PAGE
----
Electronic Resource Centre for Human Rights Education:
Polish Helsinki Foundation for Human Rights - How to Protect Human Rights

 

"How to Protect Human Rights?"
 

Lesson Plan:


Children's Rights in the UN System of Human Rights Protection

by

Jacqueline Kacprzak
 

Copyright by the Helsinki Foundation for Human Rights

Warsaw, 1997

Children's Rights in the UN System of Human Rights Protection

A. The main issues

The Convention on the Rights of the Child, adopted by the UN General Assembly on November 20, 1989, obliges the States-Parties to respect the rights of children and to ensure them appropriate protection. The Committee on the Rights of the Child in Geneva was called forth by the Convention to oversee the compliance of the States-Parties with its provisions.

The States-Parties agree to submit periodic reports to the Committee on the Rights of the Child describing the measures employed to realise the provisions in the Convention.

The subject of these lessons is the catalogue of rights found in the Convention on the Rights of the Child, the functions of the Committee on the Rights of the Child, and the obligation of the States-Parties to submit periodic reports to the Committee on the Rights of the Child on the state of children's rights in the said country.

B. Aims

By the end of these lessons the participants should:

By the end of the lessons the participants should understand:

The main outcome of the lessons should be the development of the following skills:

C. Comments

D. Didactic materials

Materials:


 
 
 
 
 

E. Lessons

Introduction

1. Give an overview of the UN human rights system (use the main text enclosed in the

packet). Tell them that they are two paths of action in the UN structure that were paved for the purpose of protecting human rights. The first was the creation of the general documents ( The Universal Declaration of Human Rights, the International Covenant on Civil and Political Rights, the International Covenant on Economic, Social and Cultural Rights); the second was the formulation of the specialised treaties which expand on and specify the general principles expressed in the Covenants. One of these specialised treaties is the Convention on the Rights of the Child, adopted by the General Assembly on November 20, 1989.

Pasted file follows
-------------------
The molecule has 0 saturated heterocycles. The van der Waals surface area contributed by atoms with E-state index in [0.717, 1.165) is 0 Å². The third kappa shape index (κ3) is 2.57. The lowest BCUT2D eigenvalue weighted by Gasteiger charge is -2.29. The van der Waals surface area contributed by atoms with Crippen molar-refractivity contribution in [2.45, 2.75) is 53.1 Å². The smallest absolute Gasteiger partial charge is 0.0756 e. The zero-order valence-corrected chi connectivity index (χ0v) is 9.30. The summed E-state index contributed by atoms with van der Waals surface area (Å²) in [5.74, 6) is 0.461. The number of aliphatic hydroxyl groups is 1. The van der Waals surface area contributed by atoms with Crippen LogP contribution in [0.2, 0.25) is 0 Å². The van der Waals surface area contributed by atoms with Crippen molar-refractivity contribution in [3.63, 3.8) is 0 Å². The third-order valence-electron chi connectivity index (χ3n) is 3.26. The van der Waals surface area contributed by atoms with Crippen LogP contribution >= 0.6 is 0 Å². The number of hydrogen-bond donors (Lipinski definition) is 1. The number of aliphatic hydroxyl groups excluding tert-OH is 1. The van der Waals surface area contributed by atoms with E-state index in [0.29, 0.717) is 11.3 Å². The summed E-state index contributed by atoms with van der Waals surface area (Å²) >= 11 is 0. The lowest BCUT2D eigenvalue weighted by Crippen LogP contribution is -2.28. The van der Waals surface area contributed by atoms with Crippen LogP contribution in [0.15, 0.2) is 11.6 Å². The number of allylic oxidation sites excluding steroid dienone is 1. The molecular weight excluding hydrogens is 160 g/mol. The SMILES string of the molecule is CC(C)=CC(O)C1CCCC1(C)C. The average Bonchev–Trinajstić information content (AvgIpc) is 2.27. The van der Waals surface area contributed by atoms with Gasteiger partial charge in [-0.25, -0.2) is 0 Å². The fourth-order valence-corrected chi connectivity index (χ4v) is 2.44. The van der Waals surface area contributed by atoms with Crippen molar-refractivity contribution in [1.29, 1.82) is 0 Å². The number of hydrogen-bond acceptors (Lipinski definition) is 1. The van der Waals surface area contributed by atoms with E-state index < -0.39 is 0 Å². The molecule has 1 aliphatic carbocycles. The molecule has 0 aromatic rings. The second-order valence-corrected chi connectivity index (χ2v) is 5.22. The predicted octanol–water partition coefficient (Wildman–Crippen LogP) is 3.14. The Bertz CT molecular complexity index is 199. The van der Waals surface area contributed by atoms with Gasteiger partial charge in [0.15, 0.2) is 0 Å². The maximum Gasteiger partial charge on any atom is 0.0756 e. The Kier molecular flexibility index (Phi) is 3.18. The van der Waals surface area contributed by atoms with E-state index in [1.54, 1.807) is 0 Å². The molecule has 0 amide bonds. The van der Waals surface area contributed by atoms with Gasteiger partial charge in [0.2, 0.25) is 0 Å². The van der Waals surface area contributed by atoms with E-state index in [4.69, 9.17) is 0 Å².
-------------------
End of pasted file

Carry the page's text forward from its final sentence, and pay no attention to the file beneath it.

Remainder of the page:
In the course of these exercises you will get to know the provisions of this convention and the mechanisms developed to ensure their realisation.

Main part

2. Show the participants part of the film, "The UN System of Human Rights Protection"

beginning with the scene showing students in the corridor preparing for an exam. Stop at the end of the conversation between the narrator and Marek Nowicki of the Helsinki Foundation for Human Rights. (Fast forward the cassette to this scene ahead of time)

If the participants have already seen the film, they should now watch this segment for the purpose of reviewing the names of the various treaties and specialised conventions. Furthermore, the first part of Marek Nowicki's monologue is directly related to these lessons. Therefore it is best to ask them ahead of time to pay close attention to what Marek Nowicki is saying.

Next, ask the participants the following questions:

1) Which specialised conventions can they recall?

(In the film there is mention of the Convention against Torture and Other Cruel, Inhuman or Degrading Treatment or Punishment, the Convention on the Rights of the Child, the Convention on the Elimination of All Forms of Racial Discrimination and the Convention on the Elimination of All Forms of Discrimination against Women. Compare this list with the list in the main text, Part II, #3 Specialised UN Conventions Concerning Human Rights)

2) What are the mechanisms employed by the UN in order to administer compliance with

the various conventions?

( As a rule the specialised convention calls for a committee to be established whose task is to monitor compliance with the given convention by the States-Parties. The governments of these states are obliged to submit periodical reports to the treaty body.)

3) Who, other than the government, can submit reports to the committee called forth by the

convention?

(Non-governmental organizations can submit their own reports which often act as "counter-reports" to the government reports, since, as a rule, the government reports make the situation sound much more positive than it is in reality. Non-governmental organizations conduct studies and research on the degree to which the rights in the convention are being respected and ensured and on the bases of their findings prepare reports which provide the treaty body with additional sources of information)
 
 

3. Now hand out Supplement #1. Point out the position of the Convention on the Rights of

the Child in reference to the other UN documents.

Present the Convention on the Rights of the Child with the help of Supplement #2 (you can make copies of this supplement and pass them out before your presentation - it will be of help to them in the exercises later).

During this lesson you can look to the provisions guaranteeing the protection of children's rights in other UN documents (compare with Supplement #2a).

In your presentation, point out to them the assumptions upon which the status of the child is based in the Convention; the principles which guided the formulation of the catalogue of children's rights and the range of the catalogue.